Tag Archives: Kiev

Inquisitive Pskov Lawmaker Beaten Unconscious #Russia #Pskov

 Alexey Eremenko.Lev ShlosbergLev Shlosberg.

A Pskov region lawmaker was found stumbling through the streets covered in blood on Friday, after having called attention to reports that local paratroopers may have been deployed to war-torn Ukraine.

Lev Shlosberg sustained temporary amnesia, head injuries, a broken nose and numerous bruises, Igor Yakovlev, an associate in the social-democratic party Yabloko, said on his Facebook page Saturday.

The lawmaker eventually recovered enough to claim he had been attacked from behind by three thugs who beat him unconscious, Yabloko head Sergei Mitrokhin said.

“The rascals tracked Shlosberg to his house, assaulted him without a word … beat him up for several minutes and only fled when witnesses appeared,” Mitrokhin said on Yabloko’s website.

Local police launched a case based on charges of “hooliganism resulting in minor bodily harm,” which carries a maximum sentence of two years in prison.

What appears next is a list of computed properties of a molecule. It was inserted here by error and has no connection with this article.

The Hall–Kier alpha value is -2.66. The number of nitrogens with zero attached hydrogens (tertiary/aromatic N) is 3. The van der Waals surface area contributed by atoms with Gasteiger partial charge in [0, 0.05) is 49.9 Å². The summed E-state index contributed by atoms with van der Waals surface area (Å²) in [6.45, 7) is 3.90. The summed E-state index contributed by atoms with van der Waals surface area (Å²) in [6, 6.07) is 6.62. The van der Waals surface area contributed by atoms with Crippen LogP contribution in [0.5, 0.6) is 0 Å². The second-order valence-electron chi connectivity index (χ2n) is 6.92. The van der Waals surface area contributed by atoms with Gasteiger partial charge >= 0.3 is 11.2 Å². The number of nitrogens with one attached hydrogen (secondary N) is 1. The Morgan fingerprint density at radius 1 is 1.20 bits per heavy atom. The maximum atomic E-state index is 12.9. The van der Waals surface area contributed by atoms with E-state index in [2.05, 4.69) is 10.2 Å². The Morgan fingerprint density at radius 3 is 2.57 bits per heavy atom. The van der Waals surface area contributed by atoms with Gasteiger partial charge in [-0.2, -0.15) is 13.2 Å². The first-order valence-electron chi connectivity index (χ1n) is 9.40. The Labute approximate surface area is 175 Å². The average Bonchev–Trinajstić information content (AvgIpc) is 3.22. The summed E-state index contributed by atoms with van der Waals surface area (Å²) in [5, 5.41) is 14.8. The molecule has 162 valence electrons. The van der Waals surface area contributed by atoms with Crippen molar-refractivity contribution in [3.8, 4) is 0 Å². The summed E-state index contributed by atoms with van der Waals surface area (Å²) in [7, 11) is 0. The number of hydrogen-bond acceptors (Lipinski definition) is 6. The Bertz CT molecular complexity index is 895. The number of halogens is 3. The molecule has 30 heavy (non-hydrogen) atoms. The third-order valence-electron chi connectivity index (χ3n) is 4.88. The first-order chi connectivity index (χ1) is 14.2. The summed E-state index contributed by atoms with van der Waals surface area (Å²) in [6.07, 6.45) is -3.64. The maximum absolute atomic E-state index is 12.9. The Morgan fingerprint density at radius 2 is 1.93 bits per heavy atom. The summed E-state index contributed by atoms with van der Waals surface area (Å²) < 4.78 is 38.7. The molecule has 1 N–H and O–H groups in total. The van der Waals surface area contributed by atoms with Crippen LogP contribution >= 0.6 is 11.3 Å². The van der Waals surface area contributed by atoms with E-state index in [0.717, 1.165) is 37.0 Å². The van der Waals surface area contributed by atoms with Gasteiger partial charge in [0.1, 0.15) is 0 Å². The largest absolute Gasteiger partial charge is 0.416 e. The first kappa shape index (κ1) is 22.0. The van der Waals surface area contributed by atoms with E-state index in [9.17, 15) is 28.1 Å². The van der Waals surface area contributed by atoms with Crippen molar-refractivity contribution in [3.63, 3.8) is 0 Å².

Mitrokhin’s call to append the case to include the more serious charge of “attack on a state or public figure,” which carries up to a life sentence, had gone unheeded as of Sunday.

Pskov authorities assigned hospital guards to Shlosberg, who is well known in Russia for his crisp and balanced criticism of Kremlin policies.

Shlosberg, 51, spearheaded an investigation into the troops from the elite Pskov-based 76th Airborne Division who were buried in the region earlier this month under mysterious circumstances amid persistent rumors that they died in Ukrainian infighting.

The lawmaker, who directly linked the attack to the investigation in a brief interview with Flashnord.ru on Saturday, is not the first person who was allegedly attacked after looking into the paratroopers’ fate.

Reporters with independent media outlets Dozhd and Fontanka claim to have been assaulted by unidentified thugs in the Pskov cemetery last week while looking for the paratroopers’ graves. They drove away, allegedly before any serious harm could be inflicted.